Working in open prisons: lessons from India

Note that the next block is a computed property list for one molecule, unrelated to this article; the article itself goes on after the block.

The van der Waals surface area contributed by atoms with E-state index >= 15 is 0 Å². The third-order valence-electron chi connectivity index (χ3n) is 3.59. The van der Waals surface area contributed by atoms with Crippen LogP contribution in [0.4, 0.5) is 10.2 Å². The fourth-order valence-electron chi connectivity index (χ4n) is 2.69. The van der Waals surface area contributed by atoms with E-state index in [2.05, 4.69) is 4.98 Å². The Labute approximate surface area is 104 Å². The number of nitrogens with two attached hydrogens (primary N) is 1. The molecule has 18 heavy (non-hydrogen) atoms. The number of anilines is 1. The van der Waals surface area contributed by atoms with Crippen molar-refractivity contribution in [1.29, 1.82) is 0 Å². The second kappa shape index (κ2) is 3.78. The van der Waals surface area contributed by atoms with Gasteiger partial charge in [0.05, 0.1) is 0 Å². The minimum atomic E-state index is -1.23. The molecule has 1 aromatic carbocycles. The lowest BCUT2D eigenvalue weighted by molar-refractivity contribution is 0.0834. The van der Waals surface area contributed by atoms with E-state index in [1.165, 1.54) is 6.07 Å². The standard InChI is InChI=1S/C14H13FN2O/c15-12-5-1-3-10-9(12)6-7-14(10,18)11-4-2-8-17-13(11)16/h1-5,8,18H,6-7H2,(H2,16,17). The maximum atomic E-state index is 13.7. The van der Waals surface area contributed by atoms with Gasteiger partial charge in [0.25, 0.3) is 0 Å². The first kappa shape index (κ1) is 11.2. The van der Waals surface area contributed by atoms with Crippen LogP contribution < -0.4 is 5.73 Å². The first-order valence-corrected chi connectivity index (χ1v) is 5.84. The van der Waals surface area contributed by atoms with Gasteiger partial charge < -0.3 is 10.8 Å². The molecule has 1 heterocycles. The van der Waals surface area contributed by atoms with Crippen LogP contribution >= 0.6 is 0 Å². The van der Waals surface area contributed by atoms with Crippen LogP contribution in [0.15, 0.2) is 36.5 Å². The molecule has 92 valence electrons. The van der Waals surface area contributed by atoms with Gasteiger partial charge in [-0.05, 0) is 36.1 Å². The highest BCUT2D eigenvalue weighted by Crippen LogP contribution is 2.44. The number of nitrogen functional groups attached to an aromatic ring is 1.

In 1954, a few years after India gained its independence, the governor of the western Indian state of Rajasthan and other freedom fighters who had spent time behind bars during the freedom struggle, decided to reimagine the colonial prison structure. They planned out the country’s first open prisons, which exist to this day and operate essentially as small villages where people who are completing their sentences are free to live with their families and to work as long as they respect a few key rules including daily roll-calls. Open prisons have withstood the test of time, and are a humane solution for rehabilitation, leading to negligible rates of recidivism, at a fraction of the cost of regular prisons.

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